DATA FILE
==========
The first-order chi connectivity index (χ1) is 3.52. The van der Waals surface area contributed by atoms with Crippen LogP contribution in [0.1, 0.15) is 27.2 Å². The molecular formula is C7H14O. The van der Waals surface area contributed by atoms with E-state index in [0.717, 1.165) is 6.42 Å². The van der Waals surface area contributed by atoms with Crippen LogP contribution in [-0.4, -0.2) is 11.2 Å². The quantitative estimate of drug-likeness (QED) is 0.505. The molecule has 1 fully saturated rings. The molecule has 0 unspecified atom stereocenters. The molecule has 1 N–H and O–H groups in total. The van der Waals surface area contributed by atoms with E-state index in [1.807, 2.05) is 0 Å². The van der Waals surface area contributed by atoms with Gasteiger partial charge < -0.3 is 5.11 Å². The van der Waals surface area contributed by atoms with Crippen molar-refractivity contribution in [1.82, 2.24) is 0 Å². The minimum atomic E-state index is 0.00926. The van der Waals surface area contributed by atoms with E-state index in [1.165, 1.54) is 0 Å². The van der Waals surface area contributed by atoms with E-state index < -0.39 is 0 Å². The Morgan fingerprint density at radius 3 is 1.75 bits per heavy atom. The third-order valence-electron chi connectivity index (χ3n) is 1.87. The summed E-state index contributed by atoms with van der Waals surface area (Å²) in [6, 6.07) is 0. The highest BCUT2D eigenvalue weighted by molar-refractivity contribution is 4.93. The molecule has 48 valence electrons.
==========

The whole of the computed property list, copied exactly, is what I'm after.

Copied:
The first-order chi connectivity index (χ1) is 3.52. The van der Waals surface area contributed by atoms with Crippen LogP contribution in [0.1, 0.15) is 27.2 Å². The molecular formula is C7H14O. The van der Waals surface area contributed by atoms with E-state index in [0.717, 1.165) is 6.42 Å². The van der Waals surface area contributed by atoms with Crippen LogP contribution in [-0.4, -0.2) is 11.2 Å². The quantitative estimate of drug-likeness (QED) is 0.505. The molecule has 1 fully saturated rings. The molecule has 0 unspecified atom stereocenters. The molecule has 1 N–H and O–H groups in total. The van der Waals surface area contributed by atoms with E-state index in [1.807, 2.05) is 0 Å². The van der Waals surface area contributed by atoms with Gasteiger partial charge < -0.3 is 5.11 Å². The van der Waals surface area contributed by atoms with Crippen molar-refractivity contribution in [1.82, 2.24) is 0 Å². The minimum atomic E-state index is 0.00926. The van der Waals surface area contributed by atoms with E-state index in [1.165, 1.54) is 0 Å². The van der Waals surface area contributed by atoms with E-state index < -0.39 is 0 Å². The Morgan fingerprint density at radius 3 is 1.75 bits per heavy atom. The third-order valence-electron chi connectivity index (χ3n) is 1.87. The summed E-state index contributed by atoms with van der Waals surface area (Å²) in [6, 6.07) is 0. The highest BCUT2D eigenvalue weighted by molar-refractivity contribution is 4.93. The molecule has 48 valence electrons.